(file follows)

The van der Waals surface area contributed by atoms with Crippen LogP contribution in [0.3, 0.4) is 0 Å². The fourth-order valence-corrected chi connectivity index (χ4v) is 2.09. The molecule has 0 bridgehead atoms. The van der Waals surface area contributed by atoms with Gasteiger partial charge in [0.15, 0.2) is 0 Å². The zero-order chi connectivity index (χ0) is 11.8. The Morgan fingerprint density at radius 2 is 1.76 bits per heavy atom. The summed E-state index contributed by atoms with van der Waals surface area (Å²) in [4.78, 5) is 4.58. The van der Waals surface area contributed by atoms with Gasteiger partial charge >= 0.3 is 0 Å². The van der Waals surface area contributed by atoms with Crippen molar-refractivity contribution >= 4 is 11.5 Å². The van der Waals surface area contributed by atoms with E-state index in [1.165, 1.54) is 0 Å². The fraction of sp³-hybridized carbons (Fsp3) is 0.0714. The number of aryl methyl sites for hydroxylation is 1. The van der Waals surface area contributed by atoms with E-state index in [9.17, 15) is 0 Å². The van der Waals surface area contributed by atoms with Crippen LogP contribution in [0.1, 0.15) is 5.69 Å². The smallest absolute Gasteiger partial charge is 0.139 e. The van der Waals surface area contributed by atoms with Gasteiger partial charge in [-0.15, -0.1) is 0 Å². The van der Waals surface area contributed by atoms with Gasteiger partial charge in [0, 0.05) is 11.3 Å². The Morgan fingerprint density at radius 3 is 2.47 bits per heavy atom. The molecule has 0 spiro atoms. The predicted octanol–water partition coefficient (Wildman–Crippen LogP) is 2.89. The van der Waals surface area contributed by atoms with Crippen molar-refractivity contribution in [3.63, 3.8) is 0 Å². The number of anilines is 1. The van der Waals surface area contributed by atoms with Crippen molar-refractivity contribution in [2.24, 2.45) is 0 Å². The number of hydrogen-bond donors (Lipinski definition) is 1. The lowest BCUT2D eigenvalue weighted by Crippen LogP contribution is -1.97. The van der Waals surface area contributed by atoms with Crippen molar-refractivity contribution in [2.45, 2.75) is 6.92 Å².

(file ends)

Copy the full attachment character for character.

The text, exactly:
The van der Waals surface area contributed by atoms with Crippen LogP contribution in [0.3, 0.4) is 0 Å². The fourth-order valence-corrected chi connectivity index (χ4v) is 2.09. The molecule has 0 bridgehead atoms. The van der Waals surface area contributed by atoms with Gasteiger partial charge in [0.15, 0.2) is 0 Å². The zero-order chi connectivity index (χ0) is 11.8. The Morgan fingerprint density at radius 2 is 1.76 bits per heavy atom. The summed E-state index contributed by atoms with van der Waals surface area (Å²) in [4.78, 5) is 4.58. The van der Waals surface area contributed by atoms with Gasteiger partial charge >= 0.3 is 0 Å². The van der Waals surface area contributed by atoms with Crippen molar-refractivity contribution >= 4 is 11.5 Å². The van der Waals surface area contributed by atoms with E-state index in [1.165, 1.54) is 0 Å². The fraction of sp³-hybridized carbons (Fsp3) is 0.0714. The number of aryl methyl sites for hydroxylation is 1. The van der Waals surface area contributed by atoms with E-state index in [9.17, 15) is 0 Å². The van der Waals surface area contributed by atoms with Crippen LogP contribution in [0.1, 0.15) is 5.69 Å². The smallest absolute Gasteiger partial charge is 0.139 e. The van der Waals surface area contributed by atoms with Gasteiger partial charge in [-0.15, -0.1) is 0 Å². The van der Waals surface area contributed by atoms with Gasteiger partial charge in [0, 0.05) is 11.3 Å². The Morgan fingerprint density at radius 3 is 2.47 bits per heavy atom. The molecule has 0 spiro atoms. The predicted octanol–water partition coefficient (Wildman–Crippen LogP) is 2.89. The van der Waals surface area contributed by atoms with Crippen molar-refractivity contribution in [3.63, 3.8) is 0 Å². The number of anilines is 1. The van der Waals surface area contributed by atoms with Crippen molar-refractivity contribution in [2.24, 2.45) is 0 Å². The number of hydrogen-bond donors (Lipinski definition) is 1. The lowest BCUT2D eigenvalue weighted by Crippen LogP contribution is -1.97. The van der Waals surface area contributed by atoms with Crippen molar-refractivity contribution in [2.45, 2.75) is 6.92 Å².